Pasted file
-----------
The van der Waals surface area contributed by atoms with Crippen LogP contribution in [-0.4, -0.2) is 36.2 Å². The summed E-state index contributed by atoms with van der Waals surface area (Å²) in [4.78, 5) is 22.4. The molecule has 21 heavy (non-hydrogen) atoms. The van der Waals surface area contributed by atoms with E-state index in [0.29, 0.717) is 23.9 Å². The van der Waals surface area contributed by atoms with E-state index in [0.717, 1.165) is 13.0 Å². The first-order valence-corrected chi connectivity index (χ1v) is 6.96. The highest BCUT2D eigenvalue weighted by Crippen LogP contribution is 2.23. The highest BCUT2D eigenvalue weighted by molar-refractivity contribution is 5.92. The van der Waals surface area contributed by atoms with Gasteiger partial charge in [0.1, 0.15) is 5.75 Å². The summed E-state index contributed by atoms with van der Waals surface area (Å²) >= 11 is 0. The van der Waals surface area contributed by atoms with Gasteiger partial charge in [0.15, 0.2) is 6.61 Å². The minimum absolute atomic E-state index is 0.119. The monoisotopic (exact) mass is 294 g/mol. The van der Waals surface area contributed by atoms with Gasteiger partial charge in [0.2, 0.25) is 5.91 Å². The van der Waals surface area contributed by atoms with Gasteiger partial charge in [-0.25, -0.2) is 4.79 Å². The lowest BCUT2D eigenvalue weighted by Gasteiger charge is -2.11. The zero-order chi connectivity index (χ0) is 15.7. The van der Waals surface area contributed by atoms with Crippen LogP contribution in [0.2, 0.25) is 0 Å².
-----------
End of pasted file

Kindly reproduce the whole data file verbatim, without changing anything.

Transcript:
The van der Waals surface area contributed by atoms with Crippen LogP contribution in [-0.4, -0.2) is 36.2 Å². The summed E-state index contributed by atoms with van der Waals surface area (Å²) in [4.78, 5) is 22.4. The molecule has 21 heavy (non-hydrogen) atoms. The van der Waals surface area contributed by atoms with E-state index in [0.29, 0.717) is 23.9 Å². The van der Waals surface area contributed by atoms with E-state index in [0.717, 1.165) is 13.0 Å². The first-order valence-corrected chi connectivity index (χ1v) is 6.96. The highest BCUT2D eigenvalue weighted by Crippen LogP contribution is 2.23. The highest BCUT2D eigenvalue weighted by molar-refractivity contribution is 5.92. The van der Waals surface area contributed by atoms with Gasteiger partial charge in [0.1, 0.15) is 5.75 Å². The summed E-state index contributed by atoms with van der Waals surface area (Å²) >= 11 is 0. The van der Waals surface area contributed by atoms with Gasteiger partial charge in [0.15, 0.2) is 6.61 Å². The minimum absolute atomic E-state index is 0.119. The monoisotopic (exact) mass is 294 g/mol. The van der Waals surface area contributed by atoms with Gasteiger partial charge in [0.2, 0.25) is 5.91 Å². The van der Waals surface area contributed by atoms with Gasteiger partial charge in [-0.25, -0.2) is 4.79 Å². The lowest BCUT2D eigenvalue weighted by Gasteiger charge is -2.11. The zero-order chi connectivity index (χ0) is 15.7. The van der Waals surface area contributed by atoms with Crippen LogP contribution in [0.2, 0.25) is 0 Å².